Wednesday, February 11, 2009

An Appreciation

Gallery owners returned from their summer vacations this year to a stark new reality about the market, their livelihoods and that of their artists, their cash flow, and all those plans they had made, both professional and personal. So too had much of the world, I realize. However, for an industry that relies on consumer confidence much more than non-luxury industries do, for an industry that had grown to unprecedented heights based on a cultural embrace of the most conspicuous of consumption, this seemingly overnight national thriftiness was indeed a rude awakening.

Observers of the industry have predicted dire outcomes for a large percentage of art galleries, and indeed over the past few months the economy has claimed some truly stellar spaces, but I wanted to take just a moment to note how very impressed I've been with both the resilience and the resourcefulness of most of the art dealers I know in handling the economic crisis. In a world in which behemoth corporations like Lehman Brothers, Circuit City, and Washington Mutual have gone belly up, in a city in which restaurants and clothing stores and other vendors of things people need to survive are closing left and right, in a world in which everyone is re-evaluating what their true needs vs. wants are, the surprising story isn't how many art dealers have decided to pursue other interests, but rather how many are fighting tooth and nail to stay open.

More than that, as countless out-of-town collectors who visit New York galleries every few months or so, as well as collectors who live here, have told me recently, New York galleries are putting on fantastic exhibitions this season. Across the board, from Williamsburg, to the Lower East Side, to Chelsea and Uptown, the galleries and their artists are bringing their A-Game to the public. It's a great time to go gallery hopping (a past-time that's free, mind you), and because that's corresponding with the economic downturn, I've had to wonder why that's the case. Perhaps it's a sense among those involved that it's important to put on your best show. Perhaps this sense of higher quality is simply a natural result of years of plenty reaching their fruition. Whatever the reason, though, I tip my hat to those artists and dealers who continue to forge forward and hang tough. It is not easy, I can tell you.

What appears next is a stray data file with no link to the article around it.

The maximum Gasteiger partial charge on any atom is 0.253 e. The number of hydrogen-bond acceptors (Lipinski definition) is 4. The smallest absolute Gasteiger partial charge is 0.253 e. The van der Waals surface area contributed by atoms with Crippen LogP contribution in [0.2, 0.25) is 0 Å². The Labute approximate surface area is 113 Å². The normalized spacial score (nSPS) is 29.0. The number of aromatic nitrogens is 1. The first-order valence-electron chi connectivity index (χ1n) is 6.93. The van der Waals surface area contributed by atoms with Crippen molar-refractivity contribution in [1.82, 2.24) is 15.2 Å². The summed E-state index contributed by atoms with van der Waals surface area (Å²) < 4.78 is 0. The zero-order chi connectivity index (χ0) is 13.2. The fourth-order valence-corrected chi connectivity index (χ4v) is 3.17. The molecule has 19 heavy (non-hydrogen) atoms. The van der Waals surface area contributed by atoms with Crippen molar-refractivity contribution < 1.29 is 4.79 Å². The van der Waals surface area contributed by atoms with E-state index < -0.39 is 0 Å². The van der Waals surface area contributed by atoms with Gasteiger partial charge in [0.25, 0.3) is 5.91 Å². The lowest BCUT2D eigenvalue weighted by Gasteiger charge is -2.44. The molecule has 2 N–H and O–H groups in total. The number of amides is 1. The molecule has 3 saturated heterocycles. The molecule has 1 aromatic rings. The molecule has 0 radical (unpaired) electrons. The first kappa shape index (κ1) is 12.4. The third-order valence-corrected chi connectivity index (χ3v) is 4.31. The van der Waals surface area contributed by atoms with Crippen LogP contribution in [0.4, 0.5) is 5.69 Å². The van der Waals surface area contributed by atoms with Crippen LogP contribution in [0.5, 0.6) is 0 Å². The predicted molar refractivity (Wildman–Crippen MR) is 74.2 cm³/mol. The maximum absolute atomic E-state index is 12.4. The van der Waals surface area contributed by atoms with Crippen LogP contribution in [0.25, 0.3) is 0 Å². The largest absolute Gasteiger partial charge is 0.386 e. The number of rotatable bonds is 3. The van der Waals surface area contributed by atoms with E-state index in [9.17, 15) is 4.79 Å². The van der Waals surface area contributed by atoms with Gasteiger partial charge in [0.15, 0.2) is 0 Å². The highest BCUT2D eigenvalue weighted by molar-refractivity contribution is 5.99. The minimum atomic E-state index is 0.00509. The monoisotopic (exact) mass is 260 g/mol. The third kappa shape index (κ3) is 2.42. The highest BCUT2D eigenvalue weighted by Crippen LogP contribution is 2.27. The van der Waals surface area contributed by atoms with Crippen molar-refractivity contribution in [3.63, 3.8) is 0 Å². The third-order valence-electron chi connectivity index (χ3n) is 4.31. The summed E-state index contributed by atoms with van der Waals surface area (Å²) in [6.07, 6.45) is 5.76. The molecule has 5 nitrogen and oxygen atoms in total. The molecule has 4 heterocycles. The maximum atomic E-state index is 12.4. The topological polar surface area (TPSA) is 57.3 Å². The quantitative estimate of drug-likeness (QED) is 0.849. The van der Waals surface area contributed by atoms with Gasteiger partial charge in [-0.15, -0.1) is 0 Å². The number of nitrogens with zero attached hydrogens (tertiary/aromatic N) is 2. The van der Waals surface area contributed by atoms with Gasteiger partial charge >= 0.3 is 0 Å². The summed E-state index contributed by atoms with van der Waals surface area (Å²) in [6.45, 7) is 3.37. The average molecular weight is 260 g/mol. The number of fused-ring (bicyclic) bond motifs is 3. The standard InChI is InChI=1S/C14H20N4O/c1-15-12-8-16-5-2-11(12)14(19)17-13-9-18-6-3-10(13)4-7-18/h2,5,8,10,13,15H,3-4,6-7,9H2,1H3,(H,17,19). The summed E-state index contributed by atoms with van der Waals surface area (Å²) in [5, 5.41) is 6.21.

Labels: art market


Blogger Mark said...

Amen brother. If we can make it through this it's all cake and ice cream (wine too) on the other side.

2/11/2009 09:37:00 AM  
Blogger Donna Dodson said...

Re: great shows up now, I was in Chelsea recently and really enjoyed the Evan Penny Show at Sperone Westwater, the Jan Koop videos at Martos Gallery & FYI there is a documentary film about women in the art world at film forum that is playing through Feb 17th called Our City Dreams that features Kiki Smith, Marins Abramovic, Ghada Amer& Nancy Spero.

2/11/2009 10:17:00 AM  
Blogger Aaron Wexler said...

I'd first like to tip my proverbial 40oz bottle to those who are no longer with us. They hung tough, will be missed.
(One of which was the venue for my first group show in Chelsea).

I have to say though, this type of scrapping it out is what a lot of us have been doing all along -good economy or not. Sometimes I think non-artists don't fully understand that it's not just about money - it's about time. An art show is not just a performance, it's a production. We didn't now (as in the last 6 months) just start putting our best foot forward... it goes further back. Granted during flush times, a lot of art that deserves to be flushed down the toilet instead gets hyped under those bright lights. As far as artists problem solving with reduced resources - that is an art form! And I give credit the galleries that have been using the creative methods that artists do to. Oh, we have so much to learn from each other...